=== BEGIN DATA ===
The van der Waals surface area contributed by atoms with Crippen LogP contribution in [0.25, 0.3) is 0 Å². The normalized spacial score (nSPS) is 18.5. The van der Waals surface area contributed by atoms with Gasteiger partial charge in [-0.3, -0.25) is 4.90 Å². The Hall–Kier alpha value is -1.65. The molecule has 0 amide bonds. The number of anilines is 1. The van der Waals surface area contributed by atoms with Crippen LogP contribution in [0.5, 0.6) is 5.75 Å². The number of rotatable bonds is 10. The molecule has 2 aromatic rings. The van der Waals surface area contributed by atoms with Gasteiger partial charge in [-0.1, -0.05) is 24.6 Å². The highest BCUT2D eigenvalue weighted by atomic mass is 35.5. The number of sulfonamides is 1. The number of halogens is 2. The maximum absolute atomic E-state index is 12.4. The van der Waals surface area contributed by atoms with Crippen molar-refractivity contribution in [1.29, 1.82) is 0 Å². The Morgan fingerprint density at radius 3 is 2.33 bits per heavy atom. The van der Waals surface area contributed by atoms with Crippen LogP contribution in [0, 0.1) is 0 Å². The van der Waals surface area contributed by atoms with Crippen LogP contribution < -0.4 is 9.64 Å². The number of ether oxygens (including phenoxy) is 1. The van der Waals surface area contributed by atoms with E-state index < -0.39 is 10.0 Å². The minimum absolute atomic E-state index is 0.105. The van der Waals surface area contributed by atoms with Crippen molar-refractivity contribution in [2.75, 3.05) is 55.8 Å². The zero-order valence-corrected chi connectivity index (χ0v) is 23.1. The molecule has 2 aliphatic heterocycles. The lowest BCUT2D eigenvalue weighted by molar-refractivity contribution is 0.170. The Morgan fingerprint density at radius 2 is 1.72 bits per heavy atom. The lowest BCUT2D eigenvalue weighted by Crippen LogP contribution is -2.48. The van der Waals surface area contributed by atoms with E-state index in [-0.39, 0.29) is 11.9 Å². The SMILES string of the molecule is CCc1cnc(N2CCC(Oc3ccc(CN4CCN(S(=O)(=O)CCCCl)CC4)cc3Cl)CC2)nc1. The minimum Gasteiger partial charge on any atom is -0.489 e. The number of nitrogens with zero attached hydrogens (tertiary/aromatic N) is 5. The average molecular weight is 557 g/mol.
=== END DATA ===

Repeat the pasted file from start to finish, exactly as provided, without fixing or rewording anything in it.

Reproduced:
The van der Waals surface area contributed by atoms with Crippen LogP contribution in [0.25, 0.3) is 0 Å². The normalized spacial score (nSPS) is 18.5. The van der Waals surface area contributed by atoms with Gasteiger partial charge in [-0.3, -0.25) is 4.90 Å². The Hall–Kier alpha value is -1.65. The molecule has 0 amide bonds. The number of anilines is 1. The van der Waals surface area contributed by atoms with Crippen LogP contribution in [0.5, 0.6) is 5.75 Å². The number of rotatable bonds is 10. The molecule has 2 aromatic rings. The van der Waals surface area contributed by atoms with Gasteiger partial charge in [-0.1, -0.05) is 24.6 Å². The highest BCUT2D eigenvalue weighted by atomic mass is 35.5. The number of sulfonamides is 1. The number of halogens is 2. The maximum absolute atomic E-state index is 12.4. The van der Waals surface area contributed by atoms with Crippen molar-refractivity contribution in [1.29, 1.82) is 0 Å². The Morgan fingerprint density at radius 3 is 2.33 bits per heavy atom. The van der Waals surface area contributed by atoms with Crippen LogP contribution in [0, 0.1) is 0 Å². The van der Waals surface area contributed by atoms with Crippen LogP contribution < -0.4 is 9.64 Å². The number of ether oxygens (including phenoxy) is 1. The van der Waals surface area contributed by atoms with E-state index < -0.39 is 10.0 Å². The minimum absolute atomic E-state index is 0.105. The van der Waals surface area contributed by atoms with Crippen molar-refractivity contribution in [2.75, 3.05) is 55.8 Å². The zero-order valence-corrected chi connectivity index (χ0v) is 23.1. The molecule has 2 aliphatic heterocycles. The lowest BCUT2D eigenvalue weighted by molar-refractivity contribution is 0.170. The Morgan fingerprint density at radius 2 is 1.72 bits per heavy atom. The lowest BCUT2D eigenvalue weighted by Crippen LogP contribution is -2.48. The van der Waals surface area contributed by atoms with E-state index in [-0.39, 0.29) is 11.9 Å². The SMILES string of the molecule is CCc1cnc(N2CCC(Oc3ccc(CN4CCN(S(=O)(=O)CCCCl)CC4)cc3Cl)CC2)nc1. The minimum Gasteiger partial charge on any atom is -0.489 e. The number of nitrogens with zero attached hydrogens (tertiary/aromatic N) is 5. The average molecular weight is 557 g/mol.